Why do so many Jewish-Americans opt out of celebrating Valentine’s Day? This is a topic covered by countless Jewish media sources, but I feel like it’s an important enough topic to bring to a non-Jewish news source. Often times, information around Jewish history — outside of the holocaust — doesn’t leave the realm of Jewish media and literature. As a Jew myself, I feel it’s important to make this kind of information known outside of those purely Jewish circles.
Many more observant Jews tend to avoid many American holidays for religious reasons. Many Jews refuse to celebrate Christmas as a result, primarily due to its Christian roots. Valentine’s Day, however, has an even darker history tied to it. As Haaretz — one of the predominant Jewish news sources — explains, on Valentine’s Day in 1349, the “citizens of Strasbourg” slaughtered or forcibly converted Jews en masse. In fact, History & Headlines places the number of Jews who were burned at the stake on that day at around 1,000. That ignores those who were baptized instead of being executed, according to Haaretz. This was done in response to the Black Plague, which was blamed on Jewish people as a whole, as they died from the pandemic at a far lower rate than their gentile neighbors. While they tended to survive more readily due to their religious command to wash their hands, they were persecuted for living. Their neighbors actually accused them of “poisoning the wells” according to History & Headlines.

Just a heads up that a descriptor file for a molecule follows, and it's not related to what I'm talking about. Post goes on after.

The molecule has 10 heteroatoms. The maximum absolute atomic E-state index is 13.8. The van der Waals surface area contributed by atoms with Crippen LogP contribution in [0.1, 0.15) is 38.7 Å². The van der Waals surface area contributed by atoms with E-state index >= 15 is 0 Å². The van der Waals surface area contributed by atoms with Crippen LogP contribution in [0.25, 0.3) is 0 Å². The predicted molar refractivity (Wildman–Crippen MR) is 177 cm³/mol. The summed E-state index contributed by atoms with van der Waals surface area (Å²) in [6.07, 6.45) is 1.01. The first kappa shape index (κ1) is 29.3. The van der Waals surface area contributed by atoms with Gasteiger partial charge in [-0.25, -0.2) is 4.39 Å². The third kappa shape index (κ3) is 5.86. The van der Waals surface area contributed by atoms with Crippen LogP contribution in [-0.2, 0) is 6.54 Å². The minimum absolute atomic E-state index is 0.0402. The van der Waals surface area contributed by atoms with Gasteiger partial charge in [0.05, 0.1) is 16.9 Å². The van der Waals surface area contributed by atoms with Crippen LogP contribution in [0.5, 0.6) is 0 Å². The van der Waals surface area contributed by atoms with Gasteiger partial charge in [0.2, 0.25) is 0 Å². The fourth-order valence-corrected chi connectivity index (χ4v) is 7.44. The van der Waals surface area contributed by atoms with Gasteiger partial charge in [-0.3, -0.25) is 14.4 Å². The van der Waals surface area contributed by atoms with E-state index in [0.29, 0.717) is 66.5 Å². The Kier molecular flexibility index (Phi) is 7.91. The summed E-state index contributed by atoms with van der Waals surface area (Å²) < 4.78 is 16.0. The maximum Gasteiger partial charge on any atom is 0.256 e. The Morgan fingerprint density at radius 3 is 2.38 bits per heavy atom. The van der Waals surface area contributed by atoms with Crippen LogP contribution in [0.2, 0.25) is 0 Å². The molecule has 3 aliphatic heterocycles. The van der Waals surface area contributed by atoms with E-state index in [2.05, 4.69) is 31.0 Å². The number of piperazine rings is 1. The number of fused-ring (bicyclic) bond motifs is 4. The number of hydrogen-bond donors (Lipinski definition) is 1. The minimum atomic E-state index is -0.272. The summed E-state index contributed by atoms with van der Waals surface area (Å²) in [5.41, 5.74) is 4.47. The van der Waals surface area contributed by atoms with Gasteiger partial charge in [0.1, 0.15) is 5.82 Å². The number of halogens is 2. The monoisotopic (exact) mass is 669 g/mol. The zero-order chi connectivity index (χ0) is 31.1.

Valentine’s Day in 1349 was not some isolated incident. Forced conversions and mass killings of Jews were tragically commonplace in medieval Europe. It was a fact of life back then. It would make little to no sense to celebrate a holiday on the anniversary of such a tragedy. This isn’t to claim that no Jews celebrate Valentine’s Day. Nor is this meant to imply a moral obligation for Jews — or anyone else for that matter — to not celebrate the holiday. It’s just important to know the history of events like this. We should know when ancient traumas coincide with modern celebrations. Learning these things can foster better understanding about the histories of those around us who come from cultures not of our own.